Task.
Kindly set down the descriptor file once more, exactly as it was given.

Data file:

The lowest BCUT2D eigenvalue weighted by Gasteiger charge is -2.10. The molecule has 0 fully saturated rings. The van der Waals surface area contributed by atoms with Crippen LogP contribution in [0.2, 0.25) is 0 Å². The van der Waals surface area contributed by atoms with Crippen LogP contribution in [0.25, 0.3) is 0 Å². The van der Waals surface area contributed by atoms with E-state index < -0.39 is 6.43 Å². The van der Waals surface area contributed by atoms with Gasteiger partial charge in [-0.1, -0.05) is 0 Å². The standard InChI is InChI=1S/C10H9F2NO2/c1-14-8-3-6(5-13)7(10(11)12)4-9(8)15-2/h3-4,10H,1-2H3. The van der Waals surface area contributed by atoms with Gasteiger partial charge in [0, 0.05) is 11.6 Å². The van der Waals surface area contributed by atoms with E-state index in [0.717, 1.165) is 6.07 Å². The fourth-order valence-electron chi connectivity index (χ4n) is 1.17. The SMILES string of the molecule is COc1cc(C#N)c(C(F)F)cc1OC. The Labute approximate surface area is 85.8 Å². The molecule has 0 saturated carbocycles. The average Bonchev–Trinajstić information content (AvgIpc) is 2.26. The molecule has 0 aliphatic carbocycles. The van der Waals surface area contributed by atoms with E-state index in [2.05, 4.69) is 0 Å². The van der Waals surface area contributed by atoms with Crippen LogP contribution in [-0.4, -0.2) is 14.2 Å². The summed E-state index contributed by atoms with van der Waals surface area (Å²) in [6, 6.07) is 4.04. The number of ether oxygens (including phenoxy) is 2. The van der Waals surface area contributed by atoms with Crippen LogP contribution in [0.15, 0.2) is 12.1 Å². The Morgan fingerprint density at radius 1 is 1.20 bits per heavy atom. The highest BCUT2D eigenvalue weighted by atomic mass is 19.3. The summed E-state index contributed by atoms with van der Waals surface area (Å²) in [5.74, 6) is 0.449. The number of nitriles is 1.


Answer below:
The lowest BCUT2D eigenvalue weighted by Gasteiger charge is -2.10. The molecule has 0 fully saturated rings. The van der Waals surface area contributed by atoms with Crippen LogP contribution in [0.2, 0.25) is 0 Å². The van der Waals surface area contributed by atoms with Crippen LogP contribution in [0.25, 0.3) is 0 Å². The van der Waals surface area contributed by atoms with E-state index < -0.39 is 6.43 Å². The van der Waals surface area contributed by atoms with Gasteiger partial charge in [-0.1, -0.05) is 0 Å². The standard InChI is InChI=1S/C10H9F2NO2/c1-14-8-3-6(5-13)7(10(11)12)4-9(8)15-2/h3-4,10H,1-2H3. The van der Waals surface area contributed by atoms with Gasteiger partial charge in [0, 0.05) is 11.6 Å². The van der Waals surface area contributed by atoms with E-state index in [0.717, 1.165) is 6.07 Å². The fourth-order valence-electron chi connectivity index (χ4n) is 1.17. The SMILES string of the molecule is COc1cc(C#N)c(C(F)F)cc1OC. The Labute approximate surface area is 85.8 Å². The molecule has 0 saturated carbocycles. The average Bonchev–Trinajstić information content (AvgIpc) is 2.26. The molecule has 0 aliphatic carbocycles. The van der Waals surface area contributed by atoms with E-state index in [2.05, 4.69) is 0 Å². The van der Waals surface area contributed by atoms with Crippen LogP contribution in [-0.4, -0.2) is 14.2 Å². The summed E-state index contributed by atoms with van der Waals surface area (Å²) in [6, 6.07) is 4.04. The number of ether oxygens (including phenoxy) is 2. The van der Waals surface area contributed by atoms with Crippen LogP contribution in [0.15, 0.2) is 12.1 Å². The Morgan fingerprint density at radius 1 is 1.20 bits per heavy atom. The highest BCUT2D eigenvalue weighted by atomic mass is 19.3. The summed E-state index contributed by atoms with van der Waals surface area (Å²) in [5.74, 6) is 0.449. The number of nitriles is 1.